ERIC Number: ED284608
Record Type: RIE
Publication Date: 1987-May
Reference Count: 0
Improving Student Thinking at the Community College.
Critical thinking encompasses the recognition of significant problems within a particular knowledge domain, the ability to systematically evaluate data through the application of various schema, the ability to suspend personal evaluative biases, and the ability to construct, test, and communicate a final solution. Critical thinking is a skill which most educators expect their students to master, but, unlike reading, writing, or programming, critical thinking is viewed as something which one discovers for oneself. The best students do seem to acquire critical thinking skills without explicit instruction, but many students require more explanation and coaching. Many current attempts to teach critical thinking, including unstructured Piagetian thinking exercises, the Socratic method, and structured courses focusing on either domain-specific skills or general skills to be applied across the curriculum, have not produced the desired result. Various research models, focusing on artificial intelligence; comparisons of expert and novice information processing; logical biases responsible for some systematic errors in logic; and the self-referent effect, offer insight into the complicated process of human thought. Using these insights, a program, course, or technique may be developed for testing. (AYC)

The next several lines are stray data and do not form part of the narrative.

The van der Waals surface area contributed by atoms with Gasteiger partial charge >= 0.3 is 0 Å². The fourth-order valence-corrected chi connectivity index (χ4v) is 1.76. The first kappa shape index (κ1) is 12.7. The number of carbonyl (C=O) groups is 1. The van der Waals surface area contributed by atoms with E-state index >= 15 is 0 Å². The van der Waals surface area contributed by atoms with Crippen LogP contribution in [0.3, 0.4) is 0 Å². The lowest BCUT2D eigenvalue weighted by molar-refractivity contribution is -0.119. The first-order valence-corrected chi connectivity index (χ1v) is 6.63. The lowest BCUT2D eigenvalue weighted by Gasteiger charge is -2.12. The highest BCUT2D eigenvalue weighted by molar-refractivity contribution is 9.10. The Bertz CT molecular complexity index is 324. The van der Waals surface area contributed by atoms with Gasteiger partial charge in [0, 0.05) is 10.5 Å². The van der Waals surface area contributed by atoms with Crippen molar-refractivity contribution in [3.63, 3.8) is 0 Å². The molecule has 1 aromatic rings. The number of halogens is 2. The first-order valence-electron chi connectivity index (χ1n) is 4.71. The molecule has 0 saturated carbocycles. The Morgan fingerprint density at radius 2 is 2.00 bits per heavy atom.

Publication Type: Opinion Papers
Education Level: N/A
Audience: Teachers; Practitioners
Authoring Institution: Princeton Univ., NJ. Mid-Career Fellowship Program.
Note: One of a series of "Essays by Fellows" on "Policy Issues at the Community College."